The Solar Panel Industry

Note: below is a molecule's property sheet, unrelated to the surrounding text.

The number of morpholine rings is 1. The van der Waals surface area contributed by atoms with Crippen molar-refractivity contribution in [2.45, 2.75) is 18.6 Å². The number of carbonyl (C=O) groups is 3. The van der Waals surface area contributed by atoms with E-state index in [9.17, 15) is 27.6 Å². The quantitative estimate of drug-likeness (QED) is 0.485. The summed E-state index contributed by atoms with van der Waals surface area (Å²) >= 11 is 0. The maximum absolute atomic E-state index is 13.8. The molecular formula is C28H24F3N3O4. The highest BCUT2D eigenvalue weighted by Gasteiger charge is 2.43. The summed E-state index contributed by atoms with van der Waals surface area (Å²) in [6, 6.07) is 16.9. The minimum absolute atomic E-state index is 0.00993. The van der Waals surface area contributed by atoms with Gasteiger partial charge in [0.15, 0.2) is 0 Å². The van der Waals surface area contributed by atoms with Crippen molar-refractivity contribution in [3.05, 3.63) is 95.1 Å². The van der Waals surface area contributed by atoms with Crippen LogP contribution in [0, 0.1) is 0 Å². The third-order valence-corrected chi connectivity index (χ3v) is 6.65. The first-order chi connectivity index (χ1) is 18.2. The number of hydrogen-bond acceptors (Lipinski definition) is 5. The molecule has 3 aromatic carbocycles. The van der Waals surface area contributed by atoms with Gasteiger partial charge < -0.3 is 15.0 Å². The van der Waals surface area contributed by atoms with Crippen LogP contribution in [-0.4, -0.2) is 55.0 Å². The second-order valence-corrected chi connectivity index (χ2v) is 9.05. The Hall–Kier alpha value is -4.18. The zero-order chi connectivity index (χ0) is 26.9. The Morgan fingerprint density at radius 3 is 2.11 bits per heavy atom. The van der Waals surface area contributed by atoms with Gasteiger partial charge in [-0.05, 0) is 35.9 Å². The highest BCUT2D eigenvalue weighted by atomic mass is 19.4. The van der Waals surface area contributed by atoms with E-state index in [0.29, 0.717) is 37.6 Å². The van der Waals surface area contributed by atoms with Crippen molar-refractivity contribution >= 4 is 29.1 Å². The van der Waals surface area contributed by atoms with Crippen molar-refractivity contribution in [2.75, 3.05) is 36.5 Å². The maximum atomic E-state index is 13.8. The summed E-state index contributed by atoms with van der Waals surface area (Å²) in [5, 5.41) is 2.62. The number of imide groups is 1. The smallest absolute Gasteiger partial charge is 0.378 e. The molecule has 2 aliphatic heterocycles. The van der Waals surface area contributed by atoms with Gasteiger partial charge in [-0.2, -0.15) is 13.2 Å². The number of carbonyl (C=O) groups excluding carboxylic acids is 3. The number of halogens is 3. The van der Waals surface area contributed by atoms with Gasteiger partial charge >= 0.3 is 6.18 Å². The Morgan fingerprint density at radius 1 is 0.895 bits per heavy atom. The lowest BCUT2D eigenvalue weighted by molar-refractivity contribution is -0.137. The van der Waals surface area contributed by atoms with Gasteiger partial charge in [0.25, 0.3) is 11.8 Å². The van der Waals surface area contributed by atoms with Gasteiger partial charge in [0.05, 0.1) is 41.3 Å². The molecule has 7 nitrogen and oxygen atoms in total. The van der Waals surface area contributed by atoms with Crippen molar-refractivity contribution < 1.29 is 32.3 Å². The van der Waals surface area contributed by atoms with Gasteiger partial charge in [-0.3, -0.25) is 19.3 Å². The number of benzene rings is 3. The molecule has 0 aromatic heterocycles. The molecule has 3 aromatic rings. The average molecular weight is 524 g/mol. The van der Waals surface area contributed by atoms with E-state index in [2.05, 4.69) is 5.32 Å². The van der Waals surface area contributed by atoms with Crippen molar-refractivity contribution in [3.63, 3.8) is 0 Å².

Before identifying the potential strengths, weaknesses, opportunities and threats Sharp faces in solar panel market. We must first examine the solar panel industry as a whole. The future growth of industry and the demand for solar panels is contingent on two economic drivers. These two factors include what types of energy will be used to fuel the growth of developing nations and how and where the energy is produced. The first economic driver that could potentially increase the growth of the industry lays in the fact that securing traditional energy as a means of fueling growth is becoming increasingly more expensive with an ever-growing demand. The growth in demand for traditional energy can be attributed to the development of countries such as China and India. The second economic driver that will dictate the growth of the industry is the fact that over the next few decades developing nations will shift away from centralized energy production to more local production. On the grounds that developing countries don’t have the current infrastructure such as electrical grids and decentralized energy production is much more cost effective than building such infrastructure (Bradford, 2006). In closing, the future growth of the solar industry hinges on developing nations using renewable energy to fuel their growth and leap frog the expense of constructing infrastructure to distribute traditional forms of energy with decentralized production. After identifying the two drivers that will dictate the future growth of the solar panel industry, we can examine the projections made about the future growth of the industry. The current market is over five billion dollars annually with new markets continuing to develop. Predictions have been made that the solar cell manufacturing industry will be a twenty- five billion plus industry by 2010 (CSU, 2007). While the solar panel industry has experienced a steady stream of growth for the last six years with growth estimated at a rate of thirty percent annually (Businessweek, 2006). In conclusion, the solar panel industry has experienced a consistent annual rate of growth that will only continue to increase with the growing trend towards renewable energy. Now that we have examined the economic drivers that will fuel the growth of the industry and the current growth the industry has experienced we can began to examine the strengths, weaknesses, opportunities and threats Sharp faces. The foundation of Sharps’ strength in the solar panel industry stems from their experience manufacturing solar powered fuel cells. Since 1963 Sharp Corporation has been mass producing solar powered fuel cells. This translates into roughly forty years of production experience. With Sharp’s solar panel division being the second largest producer within the industry. Another crucial strength that Sharp possesses is its effective utilization of its working capital generated from its sale of consumer electronics. Sharp uses this working capital to fund research and development and gain a foothold in developing markets as a means of achieving their long-term goal of becoming an industry leader. Sharp is currently allocating billions of dollars to the research and development of new cutting edge technology before industry rivals beat them to the punch (Hall, 2008). In addition, to investing in new technology, Sharp is increasing their production capacity with construction of a new factory in Sakai, Japan costing 72. 5 billion dollars. With the specific purpose of this plant being to produce solar panels suitable for the climates in Southern Europe, Southeast Asia, Central and South America, and Africa (Williams, 2008) pcmag. Finally, Sharp has just recently announced a partnership with Italian energy company costing 1. 05 billion dollars to build several solar power-generating plants in the next four years. With Sharp collecting royalties from Enel’s sales generated from the new plants. In summary, one of Sharp’s biggest strengths is their ability to effectively utilize their working capital and take the necessary actions to accomplish their long-term goal of being the industry leader. After evaluating the strengths Sharp brings to the industry, we can begin to evaluate their weaknesses within the industry. One of the greatest weaknesses of Sharp stems from the fact that they are headquartered in Japan. Which has the highest production costs in the entire world . The high production costs of manufacturing in Japan poses a serious threat by hampering their ability to offer prices competitive with those of the competition. Who manufacture their products in countries with much lower labor costs. Another weakness of Sharp is the susceptibility to changes in the value of other countries currency eroding their sales (Funding Universe, unknown). In summary, the weaknesses of Sharp Corporation consist of manufacturing in the world most expensive country and their vulnerability to changing exchange rates negatively impacting their sales. After reviewing the weaknesses of Sharp within the industry we can now examine the opportunities Sharp has within the industry. With the growing trend towards transitioning to renewable energy sources, there are multiple opportunities within the industry that Sharp can capitalize on as a means achieving growth. One of the greatest opportunities presented to Sharp Corporation within the industry is Europe’s goal to obtain twenty percent of its energy from renewable sources by the year 2020. Even if only a quarter of the renewable energy quota were generated through solar power, the entire industry would have to multiply their production by twenty-five (Schenker, 2008). Europe’s commitment to renewable energy presents Sharp with the opportunity of unlimited demand for their solar panels. On the grounds that the industry will most likely not be able to increase production capacity to meet the ambitious goals Europe has set for themselves. In summary, Europe’s commitment to renewable energy poses a substantial opportunity for Sharp to increase their presence within the industry. With the growing trend of modernization brought on by globalization developing nations present Sharp with yet another opportunity to achieve growth. Solar energy has proven to be one of the best solutions for providing electricity to the rural communities around the globe. With 1. 6 million people in developing countries not having access to electricity grids. Sharp has the opportunity to invent and manufacturer solar panel products, which are suitable to the needs of those living without, access to electricity (EPIA, 2009). So, as Sharp continues to improve production efficiency and cut costs, they are presented with the valuable opportunity of developing solar panel specifically suited to the needs of those in developing nations. The opportunity to provide solar panel products to developing nations would further the Sharp Corporation emphasis on corporate social responsibility. Which set out the goal of taking action that help Sharp become a global company while contributing to the construction of a sustainable society (Sharp, 2009). In summary, the developing world and the 1. 6 million people without electricity present Sharp with the opportunity of new markets while helping to strengthen their dedication to social responsibility. After examining the opportunities that are currently available to Sharp within the industry, we can begin to examine the current threats Sharp faces. Before February 2008 Sharp held the ranking of number one producer within the industry. However, they have recently been replaced by Q-cells. Founded in 1999 in Germany, Q-cells was able to surpass Sharp due to their ability to acquire the necessary amount of poly silicon during the recent shortages (Calfinder, 2008). In summary, the German company Q-cells poses a serious threat to Sharp, with their ability to rise to the number one position ten years after going into business. Sharp also faces a serious threat from manufacturers abroad, whose governments provide larger subsidies than the Japanese government. Sharp faces a serious threat from competitors in China, where the government subsidies aimed creating a stronger market for domestic manufacturer is three times as large as the current subsidies offered by the Japanese government. In summary, Sharp faces an international threat from manufacturers within China whose government subsidies far surpass those offered in Japan. In conclusion, what once began as small metal works shop has transformed into an international corporation. With the foundation of their success being attributed to the corporate culture created by its founder Tokuji Hayakawa. His emphasis on the importance of investing in the development of new technologies is the reason Sharp is where they are today. With Sharp’s abundance of working capital, and the opportunities that exist within Europe and developing nations Sharp will almost certainly be able to reclaim their spot as the number one industry leader.